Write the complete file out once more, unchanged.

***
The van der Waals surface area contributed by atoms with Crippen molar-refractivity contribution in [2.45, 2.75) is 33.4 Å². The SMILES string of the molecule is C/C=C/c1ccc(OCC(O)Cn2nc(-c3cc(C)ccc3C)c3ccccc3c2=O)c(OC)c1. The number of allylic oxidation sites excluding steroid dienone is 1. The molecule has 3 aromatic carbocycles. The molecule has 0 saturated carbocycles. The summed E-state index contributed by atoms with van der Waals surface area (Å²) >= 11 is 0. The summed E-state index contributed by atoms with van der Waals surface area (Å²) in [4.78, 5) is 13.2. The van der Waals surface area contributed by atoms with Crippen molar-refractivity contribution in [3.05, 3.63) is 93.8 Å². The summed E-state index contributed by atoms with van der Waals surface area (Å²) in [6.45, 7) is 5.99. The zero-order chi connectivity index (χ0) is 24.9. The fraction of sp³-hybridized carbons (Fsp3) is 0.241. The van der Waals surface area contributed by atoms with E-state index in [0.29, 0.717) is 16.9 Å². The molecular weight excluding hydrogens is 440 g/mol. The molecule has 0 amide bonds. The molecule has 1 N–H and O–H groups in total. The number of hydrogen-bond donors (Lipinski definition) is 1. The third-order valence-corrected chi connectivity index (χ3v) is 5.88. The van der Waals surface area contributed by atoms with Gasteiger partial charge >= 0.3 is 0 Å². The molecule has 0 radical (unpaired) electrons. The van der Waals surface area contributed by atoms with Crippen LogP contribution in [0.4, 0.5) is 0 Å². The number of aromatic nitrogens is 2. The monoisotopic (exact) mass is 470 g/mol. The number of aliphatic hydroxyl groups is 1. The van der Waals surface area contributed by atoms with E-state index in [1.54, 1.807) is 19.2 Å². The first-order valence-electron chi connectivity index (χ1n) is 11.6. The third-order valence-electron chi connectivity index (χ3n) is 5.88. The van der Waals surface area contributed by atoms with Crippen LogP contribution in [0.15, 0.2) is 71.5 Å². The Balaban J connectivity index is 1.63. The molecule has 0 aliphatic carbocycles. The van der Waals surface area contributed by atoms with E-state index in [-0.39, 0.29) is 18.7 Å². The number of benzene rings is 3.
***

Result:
The van der Waals surface area contributed by atoms with Crippen molar-refractivity contribution in [2.45, 2.75) is 33.4 Å². The SMILES string of the molecule is C/C=C/c1ccc(OCC(O)Cn2nc(-c3cc(C)ccc3C)c3ccccc3c2=O)c(OC)c1. The number of allylic oxidation sites excluding steroid dienone is 1. The molecule has 3 aromatic carbocycles. The molecule has 0 saturated carbocycles. The summed E-state index contributed by atoms with van der Waals surface area (Å²) >= 11 is 0. The summed E-state index contributed by atoms with van der Waals surface area (Å²) in [4.78, 5) is 13.2. The van der Waals surface area contributed by atoms with Crippen molar-refractivity contribution in [3.05, 3.63) is 93.8 Å². The summed E-state index contributed by atoms with van der Waals surface area (Å²) in [6.45, 7) is 5.99. The zero-order chi connectivity index (χ0) is 24.9. The fraction of sp³-hybridized carbons (Fsp3) is 0.241. The van der Waals surface area contributed by atoms with E-state index in [0.29, 0.717) is 16.9 Å². The molecular weight excluding hydrogens is 440 g/mol. The molecule has 0 amide bonds. The molecule has 1 N–H and O–H groups in total. The number of hydrogen-bond donors (Lipinski definition) is 1. The third-order valence-corrected chi connectivity index (χ3v) is 5.88. The van der Waals surface area contributed by atoms with Gasteiger partial charge >= 0.3 is 0 Å². The molecule has 0 radical (unpaired) electrons. The van der Waals surface area contributed by atoms with Crippen LogP contribution in [0.4, 0.5) is 0 Å². The number of aromatic nitrogens is 2. The monoisotopic (exact) mass is 470 g/mol. The number of aliphatic hydroxyl groups is 1. The van der Waals surface area contributed by atoms with E-state index in [1.54, 1.807) is 19.2 Å². The first-order valence-electron chi connectivity index (χ1n) is 11.6. The third-order valence-electron chi connectivity index (χ3n) is 5.88. The van der Waals surface area contributed by atoms with Crippen LogP contribution in [0.15, 0.2) is 71.5 Å². The Balaban J connectivity index is 1.63. The molecule has 0 aliphatic carbocycles. The van der Waals surface area contributed by atoms with E-state index in [-0.39, 0.29) is 18.7 Å². The number of benzene rings is 3.